The No Call Against the Atlanta Hawks.  In the final seconds in the game against the Atlanta Hawks, Westbrook throws up an errant shot after flying into the lane and failing to draw a foul call. Westbrook rebounds this miss, but on the putback, Westbrook again fights through contact, only to have his shot blocked out of bounds as the officials swallow the whistle. With one final chance, Westbrook launches a heave with just over 2 seconds left, but his shot comes up well short as Kent Bazemore blatantly fouls Westbrook as he rises to shoot. Steven Adams collects the miss and, for some strange reason, waits to gather and dunk, with the flush coming after time expired. Ignoring Adams’ mental lapse, the failure of the officials to call a foul on the Westbrook 3 leaves an especially sour feeling about the end. This wasn’t a judgment call foul. This wasn’t a close call. It was Westbrook’s 3 coming up a good two feet short because he couldn’t follow through with his shot due to a hand whacking his wrist. Now, the last thing I want to do is blame the officials for the loss. Myriad other plays could have swung the pendulum the opposite direction. But, uh, that’s a foul.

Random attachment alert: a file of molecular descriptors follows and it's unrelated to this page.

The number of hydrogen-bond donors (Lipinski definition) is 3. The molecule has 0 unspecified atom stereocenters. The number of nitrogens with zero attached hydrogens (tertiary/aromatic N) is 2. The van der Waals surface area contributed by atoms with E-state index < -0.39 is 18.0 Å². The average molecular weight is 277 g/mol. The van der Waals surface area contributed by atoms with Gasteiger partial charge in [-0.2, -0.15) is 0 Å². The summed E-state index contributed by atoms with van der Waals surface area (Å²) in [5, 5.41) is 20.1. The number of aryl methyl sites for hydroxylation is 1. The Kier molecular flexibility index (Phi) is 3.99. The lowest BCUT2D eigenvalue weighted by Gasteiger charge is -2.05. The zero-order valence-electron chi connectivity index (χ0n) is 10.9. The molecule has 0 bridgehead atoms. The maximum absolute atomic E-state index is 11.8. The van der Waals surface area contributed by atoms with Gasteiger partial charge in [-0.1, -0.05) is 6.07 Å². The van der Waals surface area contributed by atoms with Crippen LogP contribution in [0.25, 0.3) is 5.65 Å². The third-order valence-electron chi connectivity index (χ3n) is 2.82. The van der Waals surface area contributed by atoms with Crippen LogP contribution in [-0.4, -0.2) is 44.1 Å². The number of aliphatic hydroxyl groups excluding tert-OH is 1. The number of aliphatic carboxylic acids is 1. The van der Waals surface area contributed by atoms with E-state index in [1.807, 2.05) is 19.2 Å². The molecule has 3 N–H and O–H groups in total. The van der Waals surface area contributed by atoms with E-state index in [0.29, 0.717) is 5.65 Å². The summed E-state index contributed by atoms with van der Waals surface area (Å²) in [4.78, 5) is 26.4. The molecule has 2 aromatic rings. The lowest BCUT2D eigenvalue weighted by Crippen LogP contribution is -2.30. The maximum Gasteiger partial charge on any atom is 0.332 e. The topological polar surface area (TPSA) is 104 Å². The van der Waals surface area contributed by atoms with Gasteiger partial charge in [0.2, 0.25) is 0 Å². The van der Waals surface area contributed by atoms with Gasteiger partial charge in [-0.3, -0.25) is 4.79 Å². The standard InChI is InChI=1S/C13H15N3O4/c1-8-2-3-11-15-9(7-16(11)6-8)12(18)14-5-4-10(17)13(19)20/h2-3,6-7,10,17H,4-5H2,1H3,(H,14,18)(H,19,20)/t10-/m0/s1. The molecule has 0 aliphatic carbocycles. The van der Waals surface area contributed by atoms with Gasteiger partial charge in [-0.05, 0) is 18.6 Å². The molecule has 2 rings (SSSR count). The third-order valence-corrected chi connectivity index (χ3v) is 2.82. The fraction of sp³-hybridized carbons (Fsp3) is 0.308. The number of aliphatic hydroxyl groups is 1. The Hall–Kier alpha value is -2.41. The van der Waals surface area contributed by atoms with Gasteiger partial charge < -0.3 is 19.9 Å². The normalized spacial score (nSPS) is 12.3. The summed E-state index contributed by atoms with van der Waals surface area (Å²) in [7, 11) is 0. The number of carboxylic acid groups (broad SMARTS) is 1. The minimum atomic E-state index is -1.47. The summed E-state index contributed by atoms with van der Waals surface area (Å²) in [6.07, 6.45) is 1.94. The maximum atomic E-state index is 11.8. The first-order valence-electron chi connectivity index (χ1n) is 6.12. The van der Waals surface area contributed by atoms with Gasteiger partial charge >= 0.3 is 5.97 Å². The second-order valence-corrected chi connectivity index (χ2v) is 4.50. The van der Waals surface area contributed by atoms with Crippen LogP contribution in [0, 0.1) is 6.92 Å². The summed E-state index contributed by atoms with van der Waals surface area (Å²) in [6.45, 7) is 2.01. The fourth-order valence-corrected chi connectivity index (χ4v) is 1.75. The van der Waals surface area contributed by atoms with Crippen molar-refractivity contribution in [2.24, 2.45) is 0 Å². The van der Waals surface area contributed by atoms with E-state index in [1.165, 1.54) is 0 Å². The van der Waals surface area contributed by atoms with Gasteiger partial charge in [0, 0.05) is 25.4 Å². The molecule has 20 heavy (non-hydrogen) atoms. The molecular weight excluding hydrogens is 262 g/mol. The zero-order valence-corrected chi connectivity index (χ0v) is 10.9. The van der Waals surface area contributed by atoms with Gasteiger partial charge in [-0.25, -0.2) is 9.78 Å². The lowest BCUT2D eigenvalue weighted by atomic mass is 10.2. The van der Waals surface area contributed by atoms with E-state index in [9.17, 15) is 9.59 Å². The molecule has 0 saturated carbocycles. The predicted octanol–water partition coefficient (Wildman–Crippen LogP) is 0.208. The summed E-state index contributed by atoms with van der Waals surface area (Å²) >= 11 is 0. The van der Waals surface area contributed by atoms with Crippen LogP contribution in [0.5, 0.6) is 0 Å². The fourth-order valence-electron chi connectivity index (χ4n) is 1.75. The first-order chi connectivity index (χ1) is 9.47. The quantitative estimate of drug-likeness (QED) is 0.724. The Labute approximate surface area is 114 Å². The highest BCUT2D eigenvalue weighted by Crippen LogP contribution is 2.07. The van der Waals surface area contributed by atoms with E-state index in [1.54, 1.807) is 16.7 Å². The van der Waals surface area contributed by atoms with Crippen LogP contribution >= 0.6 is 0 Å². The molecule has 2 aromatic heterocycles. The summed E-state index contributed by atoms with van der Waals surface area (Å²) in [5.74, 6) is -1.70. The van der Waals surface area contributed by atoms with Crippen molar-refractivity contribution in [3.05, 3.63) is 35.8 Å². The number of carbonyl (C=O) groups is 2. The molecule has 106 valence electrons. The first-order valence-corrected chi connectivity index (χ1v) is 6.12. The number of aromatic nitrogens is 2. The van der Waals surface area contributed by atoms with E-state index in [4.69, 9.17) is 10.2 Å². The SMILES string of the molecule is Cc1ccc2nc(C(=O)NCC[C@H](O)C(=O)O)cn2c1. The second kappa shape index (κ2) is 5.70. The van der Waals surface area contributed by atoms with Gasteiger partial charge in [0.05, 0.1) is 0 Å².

Happy holidays! Now go watch Victor Oladipo sing “Have Yourself a Merry Little Christmas” to patients at the OU Children’s Hospital.